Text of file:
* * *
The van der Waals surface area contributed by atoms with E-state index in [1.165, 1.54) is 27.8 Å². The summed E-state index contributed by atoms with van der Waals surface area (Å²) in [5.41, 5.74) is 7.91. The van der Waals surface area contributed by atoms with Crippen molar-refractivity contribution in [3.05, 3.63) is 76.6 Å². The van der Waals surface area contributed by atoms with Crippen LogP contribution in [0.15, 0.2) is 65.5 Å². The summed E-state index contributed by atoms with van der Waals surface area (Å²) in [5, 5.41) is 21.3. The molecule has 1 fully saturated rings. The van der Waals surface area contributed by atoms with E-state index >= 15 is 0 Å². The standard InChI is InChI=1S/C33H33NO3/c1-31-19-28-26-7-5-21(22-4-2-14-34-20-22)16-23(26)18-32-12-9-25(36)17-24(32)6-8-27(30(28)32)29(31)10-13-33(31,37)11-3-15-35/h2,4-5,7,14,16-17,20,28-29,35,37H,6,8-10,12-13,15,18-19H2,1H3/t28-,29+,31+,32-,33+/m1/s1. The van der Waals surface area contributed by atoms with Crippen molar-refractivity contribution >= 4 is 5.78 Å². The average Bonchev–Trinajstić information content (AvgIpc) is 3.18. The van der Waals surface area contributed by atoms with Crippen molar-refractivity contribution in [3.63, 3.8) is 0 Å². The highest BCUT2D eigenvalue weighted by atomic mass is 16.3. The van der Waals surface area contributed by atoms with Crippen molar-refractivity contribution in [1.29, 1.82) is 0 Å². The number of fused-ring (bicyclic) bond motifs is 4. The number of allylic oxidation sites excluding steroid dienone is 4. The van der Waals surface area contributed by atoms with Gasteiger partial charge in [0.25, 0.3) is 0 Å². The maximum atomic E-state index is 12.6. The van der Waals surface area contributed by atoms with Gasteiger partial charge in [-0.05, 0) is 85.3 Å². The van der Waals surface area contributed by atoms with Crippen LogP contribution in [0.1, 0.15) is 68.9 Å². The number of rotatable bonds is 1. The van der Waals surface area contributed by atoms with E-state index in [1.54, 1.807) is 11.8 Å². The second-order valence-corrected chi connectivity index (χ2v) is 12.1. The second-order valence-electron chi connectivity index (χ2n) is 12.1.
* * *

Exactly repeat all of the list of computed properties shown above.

The van der Waals surface area contributed by atoms with E-state index in [1.165, 1.54) is 27.8 Å². The summed E-state index contributed by atoms with van der Waals surface area (Å²) in [5.41, 5.74) is 7.91. The van der Waals surface area contributed by atoms with Crippen molar-refractivity contribution in [3.05, 3.63) is 76.6 Å². The van der Waals surface area contributed by atoms with Crippen LogP contribution in [0.15, 0.2) is 65.5 Å². The summed E-state index contributed by atoms with van der Waals surface area (Å²) in [5, 5.41) is 21.3. The molecule has 1 fully saturated rings. The van der Waals surface area contributed by atoms with E-state index >= 15 is 0 Å². The standard InChI is InChI=1S/C33H33NO3/c1-31-19-28-26-7-5-21(22-4-2-14-34-20-22)16-23(26)18-32-12-9-25(36)17-24(32)6-8-27(30(28)32)29(31)10-13-33(31,37)11-3-15-35/h2,4-5,7,14,16-17,20,28-29,35,37H,6,8-10,12-13,15,18-19H2,1H3/t28-,29+,31+,32-,33+/m1/s1. The van der Waals surface area contributed by atoms with Crippen molar-refractivity contribution >= 4 is 5.78 Å². The average Bonchev–Trinajstić information content (AvgIpc) is 3.18. The van der Waals surface area contributed by atoms with Crippen molar-refractivity contribution in [3.63, 3.8) is 0 Å². The highest BCUT2D eigenvalue weighted by atomic mass is 16.3. The van der Waals surface area contributed by atoms with Crippen molar-refractivity contribution in [1.29, 1.82) is 0 Å². The number of fused-ring (bicyclic) bond motifs is 4. The number of allylic oxidation sites excluding steroid dienone is 4. The van der Waals surface area contributed by atoms with Gasteiger partial charge in [0.25, 0.3) is 0 Å². The maximum atomic E-state index is 12.6. The van der Waals surface area contributed by atoms with Gasteiger partial charge in [-0.05, 0) is 85.3 Å². The van der Waals surface area contributed by atoms with Crippen LogP contribution in [0.1, 0.15) is 68.9 Å². The number of rotatable bonds is 1. The van der Waals surface area contributed by atoms with E-state index in [1.54, 1.807) is 11.8 Å². The second-order valence-corrected chi connectivity index (χ2v) is 12.1. The second-order valence-electron chi connectivity index (χ2n) is 12.1.